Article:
The selling of raffle tickets was awesome to behold - few got past Angela and Julie. Maralyn with her game found out quite a bit about some of the visitors The man with the "proper" landrover was from West Brom and knew his spuds - he identified all the 10 varieties but it turned out he does displays of potatoes. In the afternoon a local potato farmer came to look us over - he grows 6 varieties on contract to McCains but seemed interested in the fact we offer the range we do. Someone else was from Loughborough! These are just a few bits from the day but the great thing about SOGS, as always, is the way everyone really mucks in and gives it their all. The set up on Friday, the day itself and the clear up are done so efficiently and well it would be a lesson to anyone about team work.

I hope everyone admired The Cake - Ann arranged that with the designer and maker via her contact with Attingham.  It was a magnificent piece of work. The Cake Cutting ceremony gave Peter the chance to say thanks to our supporters and say that charities benefit from our profits.
Finally pre publicity ----- Thanks to everyone. It seems that in spite of increased competition our support is holding up well. Jan did a survey to find out how people had found out about the day and a lot just "knew about it". What they really meant when quizzed was that they knew it would be on and searched out the details--Having a lively bang up to date website is ever more important. - Sue adding info immediately made the difference to it. Nevertheless, other publicity played a vital part and it is clear that everyone taking the initiative to advertise the day is really important. Lets face it -- if we didn't all do publicity and no one knew about Potato Day, we would have a rather lonely time----- although we would have a lot of cake each!!!
The Day belongs to us all.

From Sue and Steve Boulding:
Potato Day was what drew me and Steve to SOGS, and each year it's got better and better.  Perhaps the odd glitch adds to the enjoyment; if it was well-oiled it might lose some of its soul, though we learn as we go (witness Maralyn bringing gluten-free rolls which left one of the customers thrilled to bits - we must put them on the list next year).
We had nothing but praise for the baps, soup, teas and cake from punters, and had a pretty good time ourselves.

From Silvi:
 Mike thinks his info point worked well and he really enjoyed doing it and will be happy to do it in future years.  An initial suggestion for next time is to research and add more info re taste/flavour and categorise as fluffy/floury/waxy/etc/etc as this was a popular question. And if those manning the potato sales wanted to send enquirers over to Mike to answer their questions he'd be happy. I really enjoyed doing the 'meet and greet' bit, will be happy for suggestions to improve, and will be happy to do this in future years. - Carol talked about a 'clicker' to count the number of people coming in (good idea - but I know I could get distracted - but it would still be a guide). The bacon was a superb thing - I just told everyone to follow their nose!  And loads of people took their purchases out to their cars and returned for a cuppa etc.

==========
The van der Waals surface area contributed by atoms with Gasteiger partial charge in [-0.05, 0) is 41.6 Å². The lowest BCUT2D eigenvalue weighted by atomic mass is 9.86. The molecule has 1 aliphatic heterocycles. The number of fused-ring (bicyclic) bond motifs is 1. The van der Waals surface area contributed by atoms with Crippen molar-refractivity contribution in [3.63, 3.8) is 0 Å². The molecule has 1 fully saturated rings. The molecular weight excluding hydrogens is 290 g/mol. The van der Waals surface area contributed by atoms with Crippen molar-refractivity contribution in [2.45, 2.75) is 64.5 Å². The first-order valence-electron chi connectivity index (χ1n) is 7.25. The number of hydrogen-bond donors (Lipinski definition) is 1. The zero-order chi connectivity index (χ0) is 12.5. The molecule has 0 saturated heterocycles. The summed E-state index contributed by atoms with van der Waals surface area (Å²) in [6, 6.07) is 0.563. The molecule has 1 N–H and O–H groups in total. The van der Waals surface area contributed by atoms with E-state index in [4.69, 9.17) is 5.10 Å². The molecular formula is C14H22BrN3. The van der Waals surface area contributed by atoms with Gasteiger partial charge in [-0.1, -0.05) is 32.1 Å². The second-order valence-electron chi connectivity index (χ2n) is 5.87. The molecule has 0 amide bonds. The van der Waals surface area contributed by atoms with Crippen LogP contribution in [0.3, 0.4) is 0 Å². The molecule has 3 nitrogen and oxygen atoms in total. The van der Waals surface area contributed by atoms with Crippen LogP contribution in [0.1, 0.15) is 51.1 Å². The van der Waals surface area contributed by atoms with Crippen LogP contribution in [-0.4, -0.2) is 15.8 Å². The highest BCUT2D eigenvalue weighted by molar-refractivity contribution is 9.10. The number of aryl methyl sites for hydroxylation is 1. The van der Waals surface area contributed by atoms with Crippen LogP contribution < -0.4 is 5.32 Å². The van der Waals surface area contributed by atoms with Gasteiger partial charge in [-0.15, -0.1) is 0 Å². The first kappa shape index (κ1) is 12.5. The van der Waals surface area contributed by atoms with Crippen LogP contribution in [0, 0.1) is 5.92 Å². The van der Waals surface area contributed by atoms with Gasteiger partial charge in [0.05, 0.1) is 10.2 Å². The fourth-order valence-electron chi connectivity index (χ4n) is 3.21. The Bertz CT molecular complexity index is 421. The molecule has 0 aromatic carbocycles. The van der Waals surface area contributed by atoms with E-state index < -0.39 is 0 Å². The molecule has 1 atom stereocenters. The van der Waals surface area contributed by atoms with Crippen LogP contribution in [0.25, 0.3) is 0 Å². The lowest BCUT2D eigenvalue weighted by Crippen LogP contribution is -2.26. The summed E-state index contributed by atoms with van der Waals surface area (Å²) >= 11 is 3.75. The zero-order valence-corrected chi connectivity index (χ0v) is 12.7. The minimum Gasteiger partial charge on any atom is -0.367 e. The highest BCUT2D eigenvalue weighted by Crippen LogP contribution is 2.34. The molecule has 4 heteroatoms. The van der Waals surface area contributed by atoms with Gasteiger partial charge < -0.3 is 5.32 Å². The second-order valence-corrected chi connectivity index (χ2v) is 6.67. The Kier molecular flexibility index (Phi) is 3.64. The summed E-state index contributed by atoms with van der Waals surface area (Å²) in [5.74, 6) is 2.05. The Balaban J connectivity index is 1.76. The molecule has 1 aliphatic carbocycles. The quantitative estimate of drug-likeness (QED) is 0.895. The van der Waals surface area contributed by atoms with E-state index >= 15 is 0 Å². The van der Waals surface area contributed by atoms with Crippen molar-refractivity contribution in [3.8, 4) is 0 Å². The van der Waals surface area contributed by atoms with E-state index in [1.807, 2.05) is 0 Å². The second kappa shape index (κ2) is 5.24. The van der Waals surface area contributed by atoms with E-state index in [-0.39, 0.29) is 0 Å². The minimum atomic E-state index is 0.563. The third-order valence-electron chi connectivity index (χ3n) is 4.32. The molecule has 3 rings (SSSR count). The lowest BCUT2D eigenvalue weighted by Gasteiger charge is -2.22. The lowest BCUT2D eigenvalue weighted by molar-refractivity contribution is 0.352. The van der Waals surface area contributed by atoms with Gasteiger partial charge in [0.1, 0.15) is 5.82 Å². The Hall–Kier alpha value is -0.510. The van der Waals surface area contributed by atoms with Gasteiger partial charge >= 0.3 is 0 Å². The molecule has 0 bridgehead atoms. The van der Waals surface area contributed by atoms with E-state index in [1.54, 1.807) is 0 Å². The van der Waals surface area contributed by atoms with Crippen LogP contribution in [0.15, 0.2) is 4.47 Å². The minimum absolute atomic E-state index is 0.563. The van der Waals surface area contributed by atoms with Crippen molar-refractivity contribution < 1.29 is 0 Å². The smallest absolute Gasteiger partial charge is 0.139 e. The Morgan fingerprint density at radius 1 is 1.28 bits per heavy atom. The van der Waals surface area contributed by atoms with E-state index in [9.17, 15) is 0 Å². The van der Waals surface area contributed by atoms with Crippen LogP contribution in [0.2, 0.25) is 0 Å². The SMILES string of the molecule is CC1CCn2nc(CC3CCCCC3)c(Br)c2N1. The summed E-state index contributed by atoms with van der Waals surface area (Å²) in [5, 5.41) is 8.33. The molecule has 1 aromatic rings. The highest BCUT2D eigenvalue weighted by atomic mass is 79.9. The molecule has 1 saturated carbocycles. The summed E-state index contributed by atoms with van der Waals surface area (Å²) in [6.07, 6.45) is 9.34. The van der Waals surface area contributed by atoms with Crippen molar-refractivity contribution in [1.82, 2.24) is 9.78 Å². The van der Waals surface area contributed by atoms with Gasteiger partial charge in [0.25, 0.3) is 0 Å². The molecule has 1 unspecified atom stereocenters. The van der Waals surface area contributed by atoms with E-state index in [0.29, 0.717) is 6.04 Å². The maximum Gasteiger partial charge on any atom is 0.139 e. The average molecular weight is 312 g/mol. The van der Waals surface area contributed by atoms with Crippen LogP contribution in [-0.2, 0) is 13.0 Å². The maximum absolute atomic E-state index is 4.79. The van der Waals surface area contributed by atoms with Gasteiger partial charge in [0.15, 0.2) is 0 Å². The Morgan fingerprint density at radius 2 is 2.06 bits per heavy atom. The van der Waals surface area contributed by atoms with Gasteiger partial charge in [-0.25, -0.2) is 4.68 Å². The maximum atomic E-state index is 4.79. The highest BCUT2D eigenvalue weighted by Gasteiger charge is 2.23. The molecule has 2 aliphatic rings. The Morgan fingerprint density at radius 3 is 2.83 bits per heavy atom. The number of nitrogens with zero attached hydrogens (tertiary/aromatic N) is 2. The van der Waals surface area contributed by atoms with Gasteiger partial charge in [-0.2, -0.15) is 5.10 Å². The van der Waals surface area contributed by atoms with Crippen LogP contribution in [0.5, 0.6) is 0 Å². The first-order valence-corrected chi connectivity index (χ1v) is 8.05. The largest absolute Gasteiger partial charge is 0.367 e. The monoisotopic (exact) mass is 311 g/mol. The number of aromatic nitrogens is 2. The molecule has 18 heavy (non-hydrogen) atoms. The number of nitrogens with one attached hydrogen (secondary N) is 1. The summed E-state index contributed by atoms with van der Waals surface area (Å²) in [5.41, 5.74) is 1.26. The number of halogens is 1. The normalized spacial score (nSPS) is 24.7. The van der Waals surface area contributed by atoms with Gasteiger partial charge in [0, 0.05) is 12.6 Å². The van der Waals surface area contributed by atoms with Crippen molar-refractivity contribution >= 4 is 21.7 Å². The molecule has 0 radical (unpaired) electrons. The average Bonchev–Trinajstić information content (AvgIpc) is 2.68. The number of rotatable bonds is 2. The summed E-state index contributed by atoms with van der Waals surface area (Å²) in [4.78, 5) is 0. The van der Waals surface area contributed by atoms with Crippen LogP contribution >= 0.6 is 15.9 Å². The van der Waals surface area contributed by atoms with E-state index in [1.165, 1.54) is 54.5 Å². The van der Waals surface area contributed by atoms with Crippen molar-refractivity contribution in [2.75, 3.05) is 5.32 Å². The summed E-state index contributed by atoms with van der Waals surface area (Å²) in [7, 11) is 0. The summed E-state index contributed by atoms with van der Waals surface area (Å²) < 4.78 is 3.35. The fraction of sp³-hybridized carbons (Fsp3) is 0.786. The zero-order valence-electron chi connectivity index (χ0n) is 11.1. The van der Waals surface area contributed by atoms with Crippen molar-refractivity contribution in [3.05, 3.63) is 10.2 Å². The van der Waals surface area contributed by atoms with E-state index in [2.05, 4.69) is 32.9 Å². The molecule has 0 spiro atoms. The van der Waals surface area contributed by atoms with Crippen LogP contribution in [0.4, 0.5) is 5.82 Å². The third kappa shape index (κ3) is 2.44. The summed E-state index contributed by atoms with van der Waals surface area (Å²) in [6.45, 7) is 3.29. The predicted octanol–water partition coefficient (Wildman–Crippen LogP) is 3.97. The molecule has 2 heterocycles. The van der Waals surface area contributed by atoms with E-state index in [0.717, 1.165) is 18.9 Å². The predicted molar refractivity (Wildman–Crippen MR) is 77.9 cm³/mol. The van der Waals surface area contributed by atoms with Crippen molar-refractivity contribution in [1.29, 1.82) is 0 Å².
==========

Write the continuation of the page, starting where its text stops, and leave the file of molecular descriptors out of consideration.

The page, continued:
Ideas for next year:-
- bring more rags to clean the tables
- bring a bucket or two for cleaning water
- bring a few of our own sweeping brushes, dustpans to ease the load
- bring a few vacuum cleaners to make lighter work at the very end (not allowed to use mop and buckets on the floor)
- give/offer everyone a SOGs leaflet when they pay or as they leave

Mainly though, once again, Mike and I were so impressed by the hard work that everyone does so effectively, willingly and sociably.  The reason I kept returning after my first visit to a Potato Day at Nescliffe was the lovely atmosphere. Well done everyone!

Carol Lovell came across this tip:
Putting an apple in a bag of potatoes will keep them fresh for up to nine weeks, preventing wrinkling or sprouting. Carol said that she found the apple kept longer, as well!

Here is a tip from Maggie:  “Over the years I have struggled to grow a decent swede.  Last year I read an article which suggested starting swede seeds in modules and planting them out when they were strong.  I did this and we have had wonderful swedes this winter”.

In an essay entitled ‘Of Gardens’ by Francis Bacon in 1625:
“ For fountains, they are a great beauty and refreshment; but pools mar all, and make the garden unwholesome and full of flies and frogs”.
(Nowadays of course we disagree, and make ponds in order to encourage frogs!)

Why everyone should grow phacelia

In an article on green manures in the Daily Telegraph, Apr 14 2012, Mark Diacono gives a lyrical description of phacelia.

“… the phacelia provides one of the perfect moments of the year at Otter Farm. From even 30 yards, the colour is enough for you to mistake phacelia for lavender, and although that’s enough of a reason to grow it, closer up it reveals its full loveliness. Growing anything from 20in-5ft tall, with feathered, fern-like leaves, it has truly beautiful flowers that unfurl, rather prawn-like, in purple.

To enjoy phacelia in all its glory, stand completely immobile next to a patch of it. If you are entirely still and perfectly quiet, a fabulous world reveals, starting with a peculiarly loud, deep hum like an approaching Lancaster. It seems impossible to have missed it when walking past. The hum belongs to the bees and other winged insets busying themselves in the flowers. Hoverflies, lacewings and numerous bee species couldn’t be more at home. On a summer’s day don’t be surprised to see 50 or more honey bees to every square metre. They come in such profusion that you can’t help but wonder where they’d be if the phacelia wasn’t there.”